It's believed that to live ethically, we must engage our reason, which reins in the whims and follies of emotion. Ethics, then, is heavy on Spock and light on Sally Struthers. But what if unethical behavior is actually spurred, rather than prevented, by reason?I so agree with these sentiments. In my many years of living I have found that the mind is a great tool for math and science but a poor substitute for leading our lives. I think that the brain so often utilizes rationalization to make difficult decisions. When it comes to denying ourselves the brain often rejects the heroic and courageous impulses of the gut.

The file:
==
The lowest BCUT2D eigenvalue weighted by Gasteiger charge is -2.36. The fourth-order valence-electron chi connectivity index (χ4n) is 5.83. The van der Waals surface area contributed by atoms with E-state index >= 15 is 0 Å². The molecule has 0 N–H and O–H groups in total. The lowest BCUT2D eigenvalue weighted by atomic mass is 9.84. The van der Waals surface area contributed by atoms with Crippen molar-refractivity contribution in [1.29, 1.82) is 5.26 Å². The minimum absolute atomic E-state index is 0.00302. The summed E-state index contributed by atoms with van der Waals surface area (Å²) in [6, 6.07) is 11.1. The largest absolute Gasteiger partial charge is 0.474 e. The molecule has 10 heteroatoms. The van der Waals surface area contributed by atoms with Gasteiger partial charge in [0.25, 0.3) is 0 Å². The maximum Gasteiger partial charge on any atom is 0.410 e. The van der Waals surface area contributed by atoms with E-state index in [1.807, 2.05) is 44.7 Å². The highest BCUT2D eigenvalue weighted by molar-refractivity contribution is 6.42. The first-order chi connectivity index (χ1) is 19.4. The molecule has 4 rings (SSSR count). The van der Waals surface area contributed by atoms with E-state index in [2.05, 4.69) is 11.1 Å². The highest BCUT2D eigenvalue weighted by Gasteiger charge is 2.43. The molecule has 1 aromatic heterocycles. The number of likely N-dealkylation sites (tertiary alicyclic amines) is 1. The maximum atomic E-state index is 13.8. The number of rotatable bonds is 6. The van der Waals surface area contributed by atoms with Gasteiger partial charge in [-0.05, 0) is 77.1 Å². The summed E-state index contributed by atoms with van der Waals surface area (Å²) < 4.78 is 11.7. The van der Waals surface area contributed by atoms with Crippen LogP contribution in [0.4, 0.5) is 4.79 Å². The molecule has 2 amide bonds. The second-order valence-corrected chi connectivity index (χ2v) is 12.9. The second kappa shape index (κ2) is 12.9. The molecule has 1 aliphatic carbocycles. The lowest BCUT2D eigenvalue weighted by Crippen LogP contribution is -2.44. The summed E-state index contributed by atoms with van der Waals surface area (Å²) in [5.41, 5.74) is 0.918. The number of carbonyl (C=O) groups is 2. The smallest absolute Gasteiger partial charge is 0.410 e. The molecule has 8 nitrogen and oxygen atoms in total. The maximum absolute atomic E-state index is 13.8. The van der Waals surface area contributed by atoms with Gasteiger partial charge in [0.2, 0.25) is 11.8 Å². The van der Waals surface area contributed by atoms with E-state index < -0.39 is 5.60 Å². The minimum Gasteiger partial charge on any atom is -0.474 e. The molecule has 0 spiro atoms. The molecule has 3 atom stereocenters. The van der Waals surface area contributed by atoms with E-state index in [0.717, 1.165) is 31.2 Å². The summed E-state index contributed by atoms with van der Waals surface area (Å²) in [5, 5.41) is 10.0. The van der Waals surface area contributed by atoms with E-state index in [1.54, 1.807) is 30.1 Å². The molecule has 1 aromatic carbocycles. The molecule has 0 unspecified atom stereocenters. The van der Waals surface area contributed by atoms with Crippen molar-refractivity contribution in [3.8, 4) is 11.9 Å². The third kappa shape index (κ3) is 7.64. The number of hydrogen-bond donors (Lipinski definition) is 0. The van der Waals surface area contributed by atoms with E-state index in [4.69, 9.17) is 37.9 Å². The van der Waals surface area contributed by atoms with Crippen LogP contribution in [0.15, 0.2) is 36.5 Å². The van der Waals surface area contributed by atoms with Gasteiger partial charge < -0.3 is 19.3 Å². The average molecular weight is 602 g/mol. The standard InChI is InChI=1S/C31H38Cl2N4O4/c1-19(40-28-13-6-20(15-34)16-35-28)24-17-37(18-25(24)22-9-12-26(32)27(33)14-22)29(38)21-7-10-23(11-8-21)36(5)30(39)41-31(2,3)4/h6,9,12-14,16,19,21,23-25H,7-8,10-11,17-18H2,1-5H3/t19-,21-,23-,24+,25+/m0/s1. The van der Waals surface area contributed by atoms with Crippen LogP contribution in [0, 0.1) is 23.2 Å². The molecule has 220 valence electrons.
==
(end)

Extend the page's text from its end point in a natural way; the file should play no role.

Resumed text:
There's a twist: Even though the study shows that we would be treated better by people who trust their feelings, we're leery of them. When people were given a choice to interact with a rational decision-making partner or a gut-trusting one, 75% chose the rational partner.
Zhong concluded that "deliberative processes can license morally questionable behaviors by focusing on tangible monetary outcomes and reducing emotional influence." If only such behavior were limited to the lab.
In contrast our gut, or inner being, will make different kinds of decisions. When confronted with a tough decision our gut will focus on what is right rather than what is expedient. When our ethics are tested our gut will hold firm when our brain wavers. This is why we should try to always feed and strengthen our gut and not our brain. I am not saying that we should not feed our brain. Just saying that should spend at least as much time effort in feeding our gut.
Do you spend more time feeding and strengthening your brain or your gut?